Saturday, December 24, 2011

Keeping Livestock Cool During Extreme Heat

Having animals to care for in an environment that is becoming hotter can be extremely taxing. The National Weather Service has said that more than 1,000 heat records have been set or tied this last summer across the nation! Excessive heat warnings have been issued for much of the Central and Eastern United States through the summer months with temperatures having been forecast above 100 degrees, combined with humidity that could make it feel as hot as 115!

Veterinarians say farmers should do what they can to keep their animals out of direct sunlight and provide them with water - both inside and out. Although shade trees help livestock, and so does a breeze - provided there is one, keeping animals cool beyond these natural measures will be critical for farmers and handlers.

Large-scale farms, which face additional challenges with some animals housed in close quarters and unable to naturally cool off can typically use fans and water misting systems to keep animals from overheating during the peak hours of the daytime temperatures. Here's a few general tips to help keep your livestock cool when the mercury rises:

Try to choose heritage breed livestock that are better suited to your climate, less prone to illness, stress are just hardier in general.Shade is critical. Always make sure your pastures have adequate shade. There needs to be enough that your entire herd can lounge comfortably!Make sure all your animals have access to cool water and are sufficiently hydrated.Grass is cooler than dirt - animals on pasture remain cooler than ones in feedlots.Make sure pigs/hogs have mud wallows or water to cool down in as they do not use sweat as a cooling mechanism like other mammals.Make sure that caged or penned animals have plenty of ventilation.Rabbits are extremely susceptible to heat - frozen bottles of water or ice packs in their cages or runs can help significantly.When livestock are trying to metabolize their core temperature is increased - so feeding animals in the morning or evening is better than during the hottest part of the day.Provide pastured livestock with appropriate minerals to compensate for what they lose.Avoid working livestock or moving herds during the heat of the day.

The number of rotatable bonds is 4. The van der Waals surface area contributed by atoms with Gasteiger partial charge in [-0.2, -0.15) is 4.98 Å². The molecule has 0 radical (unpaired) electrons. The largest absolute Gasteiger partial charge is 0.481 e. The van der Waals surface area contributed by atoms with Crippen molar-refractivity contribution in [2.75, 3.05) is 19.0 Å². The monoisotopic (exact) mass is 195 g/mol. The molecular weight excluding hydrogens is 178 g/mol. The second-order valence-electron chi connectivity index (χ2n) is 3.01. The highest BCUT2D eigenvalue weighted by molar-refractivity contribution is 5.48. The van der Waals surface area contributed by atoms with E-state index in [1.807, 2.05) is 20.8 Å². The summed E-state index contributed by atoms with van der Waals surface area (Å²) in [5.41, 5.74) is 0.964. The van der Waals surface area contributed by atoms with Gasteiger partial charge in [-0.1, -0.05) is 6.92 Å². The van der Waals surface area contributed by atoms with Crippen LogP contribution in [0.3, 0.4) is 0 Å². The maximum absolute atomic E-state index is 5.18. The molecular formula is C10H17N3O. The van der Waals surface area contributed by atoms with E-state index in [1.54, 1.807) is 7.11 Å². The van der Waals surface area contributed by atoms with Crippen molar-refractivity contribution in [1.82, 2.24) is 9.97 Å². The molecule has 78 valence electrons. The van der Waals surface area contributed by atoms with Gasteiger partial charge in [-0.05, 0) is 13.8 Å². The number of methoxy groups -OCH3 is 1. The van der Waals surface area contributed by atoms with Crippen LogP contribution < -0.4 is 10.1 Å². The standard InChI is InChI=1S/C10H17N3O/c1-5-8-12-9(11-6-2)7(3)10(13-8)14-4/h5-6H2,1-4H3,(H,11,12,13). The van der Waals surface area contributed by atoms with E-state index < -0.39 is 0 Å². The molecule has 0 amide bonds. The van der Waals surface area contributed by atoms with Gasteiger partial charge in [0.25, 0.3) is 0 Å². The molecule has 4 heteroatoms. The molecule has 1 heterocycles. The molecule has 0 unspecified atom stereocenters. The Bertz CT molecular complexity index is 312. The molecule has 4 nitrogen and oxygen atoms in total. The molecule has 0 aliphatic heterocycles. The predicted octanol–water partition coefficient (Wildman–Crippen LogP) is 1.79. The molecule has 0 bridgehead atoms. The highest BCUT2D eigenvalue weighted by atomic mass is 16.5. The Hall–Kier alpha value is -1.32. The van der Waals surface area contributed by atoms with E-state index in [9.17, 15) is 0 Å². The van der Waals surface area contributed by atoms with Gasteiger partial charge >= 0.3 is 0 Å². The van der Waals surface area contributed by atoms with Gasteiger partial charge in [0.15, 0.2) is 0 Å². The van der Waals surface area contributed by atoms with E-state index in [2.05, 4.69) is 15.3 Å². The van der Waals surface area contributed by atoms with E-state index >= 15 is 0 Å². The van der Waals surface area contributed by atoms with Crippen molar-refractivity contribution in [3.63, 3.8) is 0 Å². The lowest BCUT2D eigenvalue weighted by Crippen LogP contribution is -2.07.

Considering the staggering amount of livestock that can be lost in serious heatwave conditions - having an Environmental Alarm and Control System to monitor environmental conditions, offer alarm notifications, alarm history reviews, and remote control capabilities can be essential for many farmers and handlers.

Whether monitoring temperature, humidity levels, unauthorized entry, water seepage, power or HVAC system failure, Environmental Alarm and Control Systems have been used and trusted on large scale farms and hobby farms alike for years. These units keep watch around the clock - calling you with reports in the event of a problem. You can also call in to the units any time for a status report.

Considering the cost of significant loses - it only makes sense to have precautionary measures in place. The weather should never be under estimated - always be prepared. Most importantly, whether you do it personally or use modern techno keep an eye on your livestock for signs that the heat is becoming overwhelming. Despite the fact that we'd rather sit in the AC or the pool, it is important to regularly check on our livestock!

Renée Laurin
Absolute Automation Inc.

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